Wednesday, February 17, 2010

If you can read this, you're just...normal!

"I cdnuolt blveiee  taht I cluod aulaclty uesdnatnrd waht I was rdanieg. The phaonmneal pweor of the hmuan mnid! Aoccdrnig to rscheearch at Cmabrigde Uinervtisy, it deosn't mttaer in waht oredr the
ltteers in a wrod are, the olny iprmoatnt tihng is taht the first and last ltteer be in the rghit pclae. The rset can be a  taotl mses and you can still raed it wouthit a porbelm. This is bcuseae the huamn mnid deos not raed ervey lteter by istlef, but the wrod as a wlohe. Amzanig, huh?!"

I wonder if it works in every language! Any volunteers to draft a paragraph like this in any other language?!Please email them at: multitonguekids@yahoo.com

11 comments:

aelle said...

That's fun! I suspect it's a good indicator of your reading fluency in a foreign language. I had no problem understanding that in English, but if it had been in one of my weaker languages, it probably wouldn't have been so smooth...

she_the_founder said...

I liked this. I wonder if I could do this in Spanish....probably not, I dont have the reading fluency to do it in Spanish yet...do I?

I know I couldn't do it in Arabic, but its likely that if you changed the letters in Arabic you'd change the whole word to something else entirely because of their root system!

Clo said...

I'm testing Italian and French; it seems harder to me...

Guillaume said...

I just found this in french:

Sleon une édtue de l'Uvinertisé de Cmabrigde, l'odrre des ltteers dnas un mot n'a pas d'ipmrotncae, la suele coshe ipmrotnate est que la pmeière et la drenèire siot à la bnnoe pclae. Le rsete peut êrte dnas un dsérorde ttoal, en atnuat qu'elels sienot tutoes là snas ftuae, et vuos puoerrz tujoruos lrie snas porlbème. c'est prace que le creaveu hmauin ne lit pas chuaque ltetre sarépée, mias le mot cmome un tuot.

Seems also harder to me in my native French (the faults do not help...). I suspect it would be even worst in Italian. Since the spelling is more regular, we are more likely to read syllable by syllable. In English, it's better to forget the prononciation and just read whole words as ideograms.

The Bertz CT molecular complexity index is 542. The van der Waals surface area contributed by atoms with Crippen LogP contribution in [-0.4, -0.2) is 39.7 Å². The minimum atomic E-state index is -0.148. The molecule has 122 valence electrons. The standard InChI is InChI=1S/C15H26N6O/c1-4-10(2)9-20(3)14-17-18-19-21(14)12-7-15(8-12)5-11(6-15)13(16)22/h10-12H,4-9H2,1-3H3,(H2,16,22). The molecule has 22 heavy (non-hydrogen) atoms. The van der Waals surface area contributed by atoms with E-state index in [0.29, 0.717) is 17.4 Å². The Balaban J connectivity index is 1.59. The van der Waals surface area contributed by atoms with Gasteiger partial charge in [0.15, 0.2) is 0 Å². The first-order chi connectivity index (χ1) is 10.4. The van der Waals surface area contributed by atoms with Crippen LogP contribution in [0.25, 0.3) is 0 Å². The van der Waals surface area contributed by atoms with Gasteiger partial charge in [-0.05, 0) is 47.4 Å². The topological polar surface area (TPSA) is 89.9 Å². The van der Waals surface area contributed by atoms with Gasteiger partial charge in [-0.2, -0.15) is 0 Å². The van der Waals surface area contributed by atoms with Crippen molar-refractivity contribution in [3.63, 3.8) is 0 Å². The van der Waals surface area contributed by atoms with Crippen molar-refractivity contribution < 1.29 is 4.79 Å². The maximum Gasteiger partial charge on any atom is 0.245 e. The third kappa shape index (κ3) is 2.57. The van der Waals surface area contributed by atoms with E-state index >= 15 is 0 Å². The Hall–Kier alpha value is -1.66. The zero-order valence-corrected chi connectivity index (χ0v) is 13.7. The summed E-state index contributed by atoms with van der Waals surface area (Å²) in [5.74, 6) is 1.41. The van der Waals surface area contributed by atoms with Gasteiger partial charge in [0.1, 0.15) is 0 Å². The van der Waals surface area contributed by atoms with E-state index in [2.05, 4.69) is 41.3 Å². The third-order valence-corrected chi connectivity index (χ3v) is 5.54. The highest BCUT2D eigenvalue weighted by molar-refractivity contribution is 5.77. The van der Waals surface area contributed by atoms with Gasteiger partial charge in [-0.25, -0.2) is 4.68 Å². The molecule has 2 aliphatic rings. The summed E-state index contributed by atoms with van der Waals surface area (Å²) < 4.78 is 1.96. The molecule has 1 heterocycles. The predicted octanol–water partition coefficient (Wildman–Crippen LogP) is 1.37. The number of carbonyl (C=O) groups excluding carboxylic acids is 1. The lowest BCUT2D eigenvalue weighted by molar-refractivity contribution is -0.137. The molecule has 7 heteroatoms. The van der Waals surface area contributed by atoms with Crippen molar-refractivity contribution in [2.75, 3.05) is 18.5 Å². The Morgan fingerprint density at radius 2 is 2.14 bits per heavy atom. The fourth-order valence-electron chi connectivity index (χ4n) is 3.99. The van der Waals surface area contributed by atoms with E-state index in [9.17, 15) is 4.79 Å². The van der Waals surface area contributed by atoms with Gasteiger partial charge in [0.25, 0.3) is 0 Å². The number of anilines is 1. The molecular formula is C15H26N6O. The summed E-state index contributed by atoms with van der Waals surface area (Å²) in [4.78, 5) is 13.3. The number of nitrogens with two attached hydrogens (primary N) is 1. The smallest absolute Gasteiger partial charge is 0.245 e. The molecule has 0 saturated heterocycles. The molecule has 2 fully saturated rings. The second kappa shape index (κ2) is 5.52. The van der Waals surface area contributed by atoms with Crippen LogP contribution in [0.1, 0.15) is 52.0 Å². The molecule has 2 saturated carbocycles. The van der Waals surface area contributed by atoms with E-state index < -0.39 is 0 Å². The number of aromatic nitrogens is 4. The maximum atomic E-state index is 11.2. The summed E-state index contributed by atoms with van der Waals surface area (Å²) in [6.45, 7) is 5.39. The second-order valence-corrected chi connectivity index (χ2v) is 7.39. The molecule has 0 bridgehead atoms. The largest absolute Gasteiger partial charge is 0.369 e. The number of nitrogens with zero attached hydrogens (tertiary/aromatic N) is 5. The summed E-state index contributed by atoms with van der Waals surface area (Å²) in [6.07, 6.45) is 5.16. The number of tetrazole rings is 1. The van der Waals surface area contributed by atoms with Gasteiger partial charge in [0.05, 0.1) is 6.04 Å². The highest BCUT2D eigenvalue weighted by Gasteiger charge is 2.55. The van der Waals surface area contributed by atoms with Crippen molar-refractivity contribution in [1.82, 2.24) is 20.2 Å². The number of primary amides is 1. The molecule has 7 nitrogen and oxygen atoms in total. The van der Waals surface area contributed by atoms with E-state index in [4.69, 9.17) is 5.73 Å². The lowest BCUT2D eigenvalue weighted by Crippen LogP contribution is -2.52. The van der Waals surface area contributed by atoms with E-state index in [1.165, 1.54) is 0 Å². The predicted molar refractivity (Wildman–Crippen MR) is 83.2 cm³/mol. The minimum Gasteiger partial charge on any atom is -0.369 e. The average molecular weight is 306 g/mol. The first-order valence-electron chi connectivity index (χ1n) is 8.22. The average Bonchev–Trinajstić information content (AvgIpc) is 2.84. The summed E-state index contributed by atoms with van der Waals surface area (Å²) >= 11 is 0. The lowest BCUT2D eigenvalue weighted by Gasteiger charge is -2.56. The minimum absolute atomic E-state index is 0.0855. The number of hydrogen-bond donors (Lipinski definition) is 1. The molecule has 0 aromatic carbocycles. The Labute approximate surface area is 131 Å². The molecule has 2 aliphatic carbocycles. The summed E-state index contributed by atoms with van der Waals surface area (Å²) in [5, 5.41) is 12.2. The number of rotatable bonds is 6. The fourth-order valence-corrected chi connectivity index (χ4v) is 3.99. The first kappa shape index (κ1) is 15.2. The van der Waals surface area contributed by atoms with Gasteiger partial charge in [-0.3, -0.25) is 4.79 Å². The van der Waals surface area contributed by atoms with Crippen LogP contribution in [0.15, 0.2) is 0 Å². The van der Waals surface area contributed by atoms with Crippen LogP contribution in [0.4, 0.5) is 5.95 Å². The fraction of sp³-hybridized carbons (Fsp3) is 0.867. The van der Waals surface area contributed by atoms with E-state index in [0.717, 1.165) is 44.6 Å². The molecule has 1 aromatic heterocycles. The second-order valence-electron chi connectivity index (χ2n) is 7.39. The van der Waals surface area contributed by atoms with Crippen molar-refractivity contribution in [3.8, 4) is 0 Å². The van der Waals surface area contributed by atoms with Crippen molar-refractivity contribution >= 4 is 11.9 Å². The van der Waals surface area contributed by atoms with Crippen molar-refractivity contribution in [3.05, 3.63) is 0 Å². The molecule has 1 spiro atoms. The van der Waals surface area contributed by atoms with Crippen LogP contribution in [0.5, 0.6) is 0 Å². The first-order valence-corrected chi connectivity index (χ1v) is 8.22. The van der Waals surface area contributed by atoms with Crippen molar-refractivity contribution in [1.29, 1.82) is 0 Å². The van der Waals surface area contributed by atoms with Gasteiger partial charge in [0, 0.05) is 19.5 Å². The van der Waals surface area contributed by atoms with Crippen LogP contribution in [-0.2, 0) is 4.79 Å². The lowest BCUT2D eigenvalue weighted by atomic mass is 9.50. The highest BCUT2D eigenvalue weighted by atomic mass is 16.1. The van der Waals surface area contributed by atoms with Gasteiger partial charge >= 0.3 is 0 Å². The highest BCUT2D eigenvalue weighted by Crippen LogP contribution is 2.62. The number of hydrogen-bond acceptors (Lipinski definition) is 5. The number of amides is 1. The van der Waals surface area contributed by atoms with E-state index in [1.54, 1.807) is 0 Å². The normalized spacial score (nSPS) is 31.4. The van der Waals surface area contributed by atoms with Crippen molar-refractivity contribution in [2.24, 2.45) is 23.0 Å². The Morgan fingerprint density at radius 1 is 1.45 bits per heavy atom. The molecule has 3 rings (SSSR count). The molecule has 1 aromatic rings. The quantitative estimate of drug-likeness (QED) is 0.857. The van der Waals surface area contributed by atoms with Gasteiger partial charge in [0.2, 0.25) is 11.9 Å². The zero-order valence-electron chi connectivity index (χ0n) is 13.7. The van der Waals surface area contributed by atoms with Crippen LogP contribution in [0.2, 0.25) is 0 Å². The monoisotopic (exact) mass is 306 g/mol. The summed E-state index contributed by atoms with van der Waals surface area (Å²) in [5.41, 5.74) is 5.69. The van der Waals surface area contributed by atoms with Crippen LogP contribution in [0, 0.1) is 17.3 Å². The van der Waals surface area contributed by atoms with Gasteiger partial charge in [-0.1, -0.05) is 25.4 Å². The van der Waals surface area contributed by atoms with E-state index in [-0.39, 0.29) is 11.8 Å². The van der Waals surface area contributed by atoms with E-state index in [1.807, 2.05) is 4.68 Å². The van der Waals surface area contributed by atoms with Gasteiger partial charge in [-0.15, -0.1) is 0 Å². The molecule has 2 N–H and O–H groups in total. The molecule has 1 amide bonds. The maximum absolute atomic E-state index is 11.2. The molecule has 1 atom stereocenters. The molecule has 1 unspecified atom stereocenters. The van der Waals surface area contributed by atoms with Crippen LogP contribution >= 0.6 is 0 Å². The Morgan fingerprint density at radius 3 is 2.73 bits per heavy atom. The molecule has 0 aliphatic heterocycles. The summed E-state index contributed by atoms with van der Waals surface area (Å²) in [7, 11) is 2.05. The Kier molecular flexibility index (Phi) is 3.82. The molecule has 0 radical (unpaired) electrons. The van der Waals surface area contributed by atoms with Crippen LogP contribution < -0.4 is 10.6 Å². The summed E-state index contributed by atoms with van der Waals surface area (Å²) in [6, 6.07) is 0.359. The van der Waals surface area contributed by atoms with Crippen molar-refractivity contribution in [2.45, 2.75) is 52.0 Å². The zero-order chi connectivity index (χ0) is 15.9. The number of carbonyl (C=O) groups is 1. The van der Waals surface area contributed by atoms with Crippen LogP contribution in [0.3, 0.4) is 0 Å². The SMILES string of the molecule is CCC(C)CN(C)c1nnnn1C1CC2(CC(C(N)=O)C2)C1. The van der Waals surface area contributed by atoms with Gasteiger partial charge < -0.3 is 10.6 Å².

Can you copy the text in Italian?

Anonymous said...

"Sgeun un etsduio de una uivenrsdiad ignlsea, no ipmotra el odren en el que las ltears etsan ersciats, la uicna csoa ipormtnate es que la pmrirea y la utlima ltera esten ecsritas en la psiocion cocrrtea. El rsteo peuden estar ttaolmntee mal y aun pordas lerelo sin pobrleams. Etso es pquore no lemeos cada ltera por si msima preo la paalbra es un tdoo.
Asi que tdoos los aoñs de etsuido a la mrieda!"
you can give it a try in Spanish...
SILVI

Anonymous said...

there is another one that changes letters by numbers, it's harder than the previus, but I'll copy it anyway...if you can work out this one I think you've really mastered Spanish:
C13R70 D14 D3 V3R4N0 3574B4 3N L4 PL4Y4 0853RV4ND0 A D05 CH1C45
8R1NC4ND0 3N 14 4R3N4, 357484N 7R484J484ND0 MUCH0 C0N57RUY3ND0 UN
C4571LL0 D3 4R3N4 C0N 70RR35, P454D1Z05 0CUL705 Y PU3N735. CU4ND0 357484N 4C484ND0 V1N0 UN4 0L4 D357RUY3ND0 70D0 R3DUC13ND0 3L C4571LL0 4 UN M0N70N D3 4R3N4 Y 35PUM4... P3N53 9U3 D35PU35 DE 74N70 35FU3RZ0 L45 CH1C45 C0M3NZ4R14N 4 L10R4R, P3R0 3N V3Z D3 350, C0RR13R0N P0R L4 P14Y4 R13ND0 Y JU64ND0 Y C0M3NZ4R0N 4 C0N57RU1R 07R0 C4571LL0; C0MPR3ND1 9U3 H4814 4PR3ND1D0 UN4 6R4N L3CC10N; 64574M05 MUCH0 713MP0 D3 NU357R4 V1D4 C0N57RUY3ND0 4L6UN4 C054 P3R0 CU4ND0 M45 74RD3 UN4 0L4 LL1364 4 D357RU1R 70D0, S010 P3RM4N3C3 L4 4M1574D, 3L 4M0R Y 3L C4R1Ń0, Y L45 M4N05 D3 49U3LL05 9U3 50N C4P4C35 D3 H4C3RN05 50NRR31R.

SILVI

brett said...

This is a great post. I just had one of the ‘Doh!’ moments and ran back to correct my own site before publishing my comment. You see my own comment form did not match what I’m about to advice. I get less comment than you, so never noticed any problem. I’ve changed it now anyway so here goes.


study abroad

giovanni said...

Ciao Clo: I liked your pijama conversation!

Let me give you a few phrases in Dutch, just for you:

Het was hijrelek om je in het Ndraelnes te lzeen, en ook dzee tkset was een waar gngeeeon!

Y ahora algo en español:

Ay, qdreuia, la vdia es bllea!

Un abrazo

Elena said...

Help! I was raised bilingually (Italian-French, the latter mainly "passive"), my husband is bilingual Spanish-English, and we live in a monolingual area of the UK. I'm really keen for our 6 month-old daughter to be able to communicate with all our relatives in their respective language- it's her heritage after all! To this end, I speak to her in French in the morning and Italian the rest of the day, husband and I speak in English and he speaks Spanish to her. It's really tough- as a couple we've been adept to code-switching for years, and I often find myself not really knowing which language I'm using at any given time. What I want to know is whether there are people out there in a similar situation- a "one parent two languages plus opol", and if so, any advice? Also, I've been able to find good resources in French but not many in Italian (I'm thinking children's websites, etc). Many thanks! Elena

Clo said...

Thank you all for the sentences in so many different languages!
i loved the Spanish with numbers! Power of the brain!

Elena, you are in a very peculiar situation, sounds like you have set up a very solid system. I recently attended a conference on this topic, Il'' post about it soon. Stay tuned!

mamapoekie said...

that's so cool!